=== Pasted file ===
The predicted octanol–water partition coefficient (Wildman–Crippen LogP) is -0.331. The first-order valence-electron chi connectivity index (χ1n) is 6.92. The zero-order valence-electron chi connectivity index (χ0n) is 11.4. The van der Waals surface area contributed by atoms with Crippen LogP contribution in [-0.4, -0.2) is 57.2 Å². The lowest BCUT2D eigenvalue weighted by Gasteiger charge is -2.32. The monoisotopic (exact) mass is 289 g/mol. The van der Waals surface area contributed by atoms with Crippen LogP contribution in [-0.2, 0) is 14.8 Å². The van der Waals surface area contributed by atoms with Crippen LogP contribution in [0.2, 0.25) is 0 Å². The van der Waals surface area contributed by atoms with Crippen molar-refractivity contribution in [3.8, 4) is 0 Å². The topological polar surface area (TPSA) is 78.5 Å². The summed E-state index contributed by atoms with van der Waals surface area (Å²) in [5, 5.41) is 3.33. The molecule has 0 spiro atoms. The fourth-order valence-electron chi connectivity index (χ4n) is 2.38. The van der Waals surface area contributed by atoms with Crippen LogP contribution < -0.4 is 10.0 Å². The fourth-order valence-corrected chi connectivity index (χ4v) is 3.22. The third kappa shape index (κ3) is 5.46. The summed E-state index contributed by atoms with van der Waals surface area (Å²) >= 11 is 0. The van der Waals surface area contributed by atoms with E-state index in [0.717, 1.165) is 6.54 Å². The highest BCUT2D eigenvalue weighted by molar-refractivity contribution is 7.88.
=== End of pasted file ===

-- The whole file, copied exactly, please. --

The predicted octanol–water partition coefficient (Wildman–Crippen LogP) is -0.331. The first-order valence-electron chi connectivity index (χ1n) is 6.92. The zero-order valence-electron chi connectivity index (χ0n) is 11.4. The van der Waals surface area contributed by atoms with Crippen LogP contribution in [-0.4, -0.2) is 57.2 Å². The lowest BCUT2D eigenvalue weighted by Gasteiger charge is -2.32. The monoisotopic (exact) mass is 289 g/mol. The van der Waals surface area contributed by atoms with Crippen LogP contribution in [-0.2, 0) is 14.8 Å². The van der Waals surface area contributed by atoms with Crippen LogP contribution in [0.2, 0.25) is 0 Å². The van der Waals surface area contributed by atoms with Crippen molar-refractivity contribution in [3.8, 4) is 0 Å². The topological polar surface area (TPSA) is 78.5 Å². The summed E-state index contributed by atoms with van der Waals surface area (Å²) in [5, 5.41) is 3.33. The molecule has 0 spiro atoms. The fourth-order valence-electron chi connectivity index (χ4n) is 2.38. The van der Waals surface area contributed by atoms with Crippen LogP contribution < -0.4 is 10.0 Å². The fourth-order valence-corrected chi connectivity index (χ4v) is 3.22. The third kappa shape index (κ3) is 5.46. The summed E-state index contributed by atoms with van der Waals surface area (Å²) >= 11 is 0. The van der Waals surface area contributed by atoms with E-state index in [0.717, 1.165) is 6.54 Å². The highest BCUT2D eigenvalue weighted by molar-refractivity contribution is 7.88.